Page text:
On March 10, State Senator Nancy Skinner (D-Berkeley) amended her Senate Bill 301 relating to online marketplaces. The bill would add Title 1.4D (commencing with Section 1749.8) to Part 4 of Division 3 of the Civil Code.
Section One of the bill would add Title 1.4D titled “Online Marketplaces.” This section would provide definitions for the following terms:
- “High-volume third-party seller” to mean a participant in an online marketplace who is a third-party seller and who, in any continuous 12-month period during the previous 24 months, has entered into 200 or more discrete sales or transactions of new or unused consumer products resulting in the accumulation of an aggregate total of $5,000 or more in gross revenues.
- “Illegitimate product” to mean a product about which either of the following is shown to be true by clear and convincing evidence:
- The product is counterfeit.
- The product has been stolen.
- “Online marketplace” to mean any electronically based or accessed platform that does both of the following:
- Includes features that allow for, facilitate, or enable third-party sellers to engage in the sale, purchase, payment, storage, shipping, or delivery of a consumer product in the state.
- Hosts one or more third-party sellers.
- “Regulated product” to mean a product subject to regulation by a federal or state government agency.
- “Retailer” would include the following:
- Every seller who makes any retail sale or sales of tangible personal property, and every person engaged in the business of making retail sales at auction of tangible personal property owned by the person or others.
- Every person engaged in the business of making sales for storage, use, or other consumption or in the business of making sales at auction of tangible personal property owned by the person or others for storage, use, or other consumption.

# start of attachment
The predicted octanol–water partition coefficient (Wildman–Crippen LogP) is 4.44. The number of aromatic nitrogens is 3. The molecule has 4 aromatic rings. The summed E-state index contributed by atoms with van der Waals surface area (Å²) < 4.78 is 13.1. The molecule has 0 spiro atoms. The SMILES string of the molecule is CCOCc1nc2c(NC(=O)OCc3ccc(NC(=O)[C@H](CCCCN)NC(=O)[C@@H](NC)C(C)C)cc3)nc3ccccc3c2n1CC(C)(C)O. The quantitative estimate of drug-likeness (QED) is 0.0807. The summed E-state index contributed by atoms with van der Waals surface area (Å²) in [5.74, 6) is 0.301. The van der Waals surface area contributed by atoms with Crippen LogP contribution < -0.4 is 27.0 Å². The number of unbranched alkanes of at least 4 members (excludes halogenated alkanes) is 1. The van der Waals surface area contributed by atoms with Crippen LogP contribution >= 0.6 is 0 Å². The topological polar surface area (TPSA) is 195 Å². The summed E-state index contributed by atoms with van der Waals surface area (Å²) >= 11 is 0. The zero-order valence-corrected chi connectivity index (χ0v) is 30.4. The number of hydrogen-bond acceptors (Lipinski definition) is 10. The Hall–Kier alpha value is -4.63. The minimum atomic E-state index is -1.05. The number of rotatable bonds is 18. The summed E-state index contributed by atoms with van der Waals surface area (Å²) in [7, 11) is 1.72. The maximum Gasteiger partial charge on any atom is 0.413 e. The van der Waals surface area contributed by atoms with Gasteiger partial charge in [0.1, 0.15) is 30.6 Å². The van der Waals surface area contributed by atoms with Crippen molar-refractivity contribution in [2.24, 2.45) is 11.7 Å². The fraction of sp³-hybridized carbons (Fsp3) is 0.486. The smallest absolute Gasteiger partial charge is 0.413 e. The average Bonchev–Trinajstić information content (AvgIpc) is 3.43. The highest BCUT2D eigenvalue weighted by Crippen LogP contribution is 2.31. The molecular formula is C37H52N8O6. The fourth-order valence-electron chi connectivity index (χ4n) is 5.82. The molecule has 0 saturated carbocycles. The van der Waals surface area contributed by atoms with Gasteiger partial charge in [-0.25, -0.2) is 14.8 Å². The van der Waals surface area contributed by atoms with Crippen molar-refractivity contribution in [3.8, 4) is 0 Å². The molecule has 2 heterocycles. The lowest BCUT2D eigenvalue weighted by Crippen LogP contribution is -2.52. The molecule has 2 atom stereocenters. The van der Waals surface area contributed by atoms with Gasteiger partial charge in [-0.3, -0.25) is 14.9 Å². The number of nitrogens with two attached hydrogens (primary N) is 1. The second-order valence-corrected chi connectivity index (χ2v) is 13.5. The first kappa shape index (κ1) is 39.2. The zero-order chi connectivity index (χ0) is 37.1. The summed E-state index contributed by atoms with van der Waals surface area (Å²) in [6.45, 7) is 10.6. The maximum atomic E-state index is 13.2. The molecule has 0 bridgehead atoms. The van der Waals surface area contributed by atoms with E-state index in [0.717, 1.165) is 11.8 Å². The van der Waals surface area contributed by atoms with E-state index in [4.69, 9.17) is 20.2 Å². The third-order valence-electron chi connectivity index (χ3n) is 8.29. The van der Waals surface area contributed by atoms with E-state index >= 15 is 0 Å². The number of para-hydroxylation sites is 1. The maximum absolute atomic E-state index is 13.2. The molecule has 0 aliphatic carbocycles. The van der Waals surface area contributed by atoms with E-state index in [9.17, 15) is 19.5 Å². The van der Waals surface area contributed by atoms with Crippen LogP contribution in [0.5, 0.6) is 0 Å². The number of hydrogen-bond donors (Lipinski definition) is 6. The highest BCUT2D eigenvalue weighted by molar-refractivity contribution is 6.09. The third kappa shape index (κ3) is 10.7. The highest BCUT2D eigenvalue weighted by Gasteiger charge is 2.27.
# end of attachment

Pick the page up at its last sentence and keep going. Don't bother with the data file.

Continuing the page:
- “Seller” to mean a person who sells, offers to sell, or contracts to sell a consumer product through an online marketplace.
- “Third-party seller” to mean any seller, independent of an operator, facilitator, or owner of an online marketplace, who sells, offers to sell, or contracts to sell a consumer product in the state through an online marketplace.
- “Third-party seller” would not include a seller that meets all of the following requirements:
- The seller is a business entity that has made available to the general public the entity’s name, business address, and working contact information.
- The seller has an ongoing contractual relationship with the owner of the online marketplace to provide for the manufacture, distribution, wholesaling, or fulfillment of shipments of consumer products.
- The seller has provided to the online marketplace identifying information that has been verified.
Online marketplaces would have to require the responsible officer of a business operating as a high-volume third-party seller, or the individual if it’s an individual seller, on the online marketplace to provide the online marketplace with the following information within 24 hours of becoming a high-volume third-party seller:
- The name of the business if applicable, and the first and last name of the responsible officer or individual.
- The street address of the business or individual.